The shrinking of the digital space during the COVID-19 pandemic: Movement building and internet governance in North Africa

The analysis of the sphere of movement building and internet governance in North Africa leads inevitably to assess the shrinking of digital space and online mobilisation during the COVID-19 pandemic in the region. North Africa – namely Algeria, Tunisia, Morocco, Western Sahara, Egypt, Libya and Mauritania – is a heated region of popular resistance and resilience movements. From the 1960s liberation wars against colonialism to the 2011 uprisings, and more recently the 2019 Algerian Hirak movement, the region has been characterised by a rise of popular pro-democracy movements.

Yet, the governmental response to this is usually characterised by oppressive mechanisms, repression against the freedom of speech and other violations of human rights. Despite the complexity of the North African civic space, these popular movements have been built online through information and strategy sharing, constructing the continuum of offline resistance in online spaces and drawing global attention and interest. However, the preventive measures due to COVID-19 are overturning, more than ever, the popular digital efforts aimed at maintaining the movements’ continuum and momentum.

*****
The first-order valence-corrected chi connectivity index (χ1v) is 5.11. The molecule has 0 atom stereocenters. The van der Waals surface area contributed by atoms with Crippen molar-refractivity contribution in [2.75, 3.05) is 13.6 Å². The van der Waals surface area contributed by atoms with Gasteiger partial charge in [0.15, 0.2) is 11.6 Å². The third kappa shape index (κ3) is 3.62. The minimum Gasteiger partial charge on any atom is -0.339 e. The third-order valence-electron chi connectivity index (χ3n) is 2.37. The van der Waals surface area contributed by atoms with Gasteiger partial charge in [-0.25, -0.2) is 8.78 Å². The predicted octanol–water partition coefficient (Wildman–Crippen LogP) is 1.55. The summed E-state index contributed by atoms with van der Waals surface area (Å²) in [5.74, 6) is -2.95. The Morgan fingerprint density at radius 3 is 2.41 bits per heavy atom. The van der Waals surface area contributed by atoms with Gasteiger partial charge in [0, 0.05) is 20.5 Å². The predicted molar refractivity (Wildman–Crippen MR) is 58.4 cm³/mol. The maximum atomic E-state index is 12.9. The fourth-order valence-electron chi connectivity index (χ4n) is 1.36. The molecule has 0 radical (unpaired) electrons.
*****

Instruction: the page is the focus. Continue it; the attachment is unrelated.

Analysis of the online movement building implies exposing the digital realities throughout the region. This assessment reveals that censorship of digital engagement still prevails, despite the pivotal role played by the internet in revealing the violation of human rights, and in providing an interactive platform for the people calling for freedom and dignity. During the preventive measures adopted throughout the region, the attempts at silencing the “dissidents” have risen.

Consequently, the most vulnerable individuals in a humanitarian crisis have been further exposed, while the fragile post-revolutionary settings are at risk of losing momentum, since the people have been disconnected from the political conversation. These failings are inevitably the result of an undefined judicial framework which does not fully protect the freedom of expression, resulting in several infringements of rights in the digital space.


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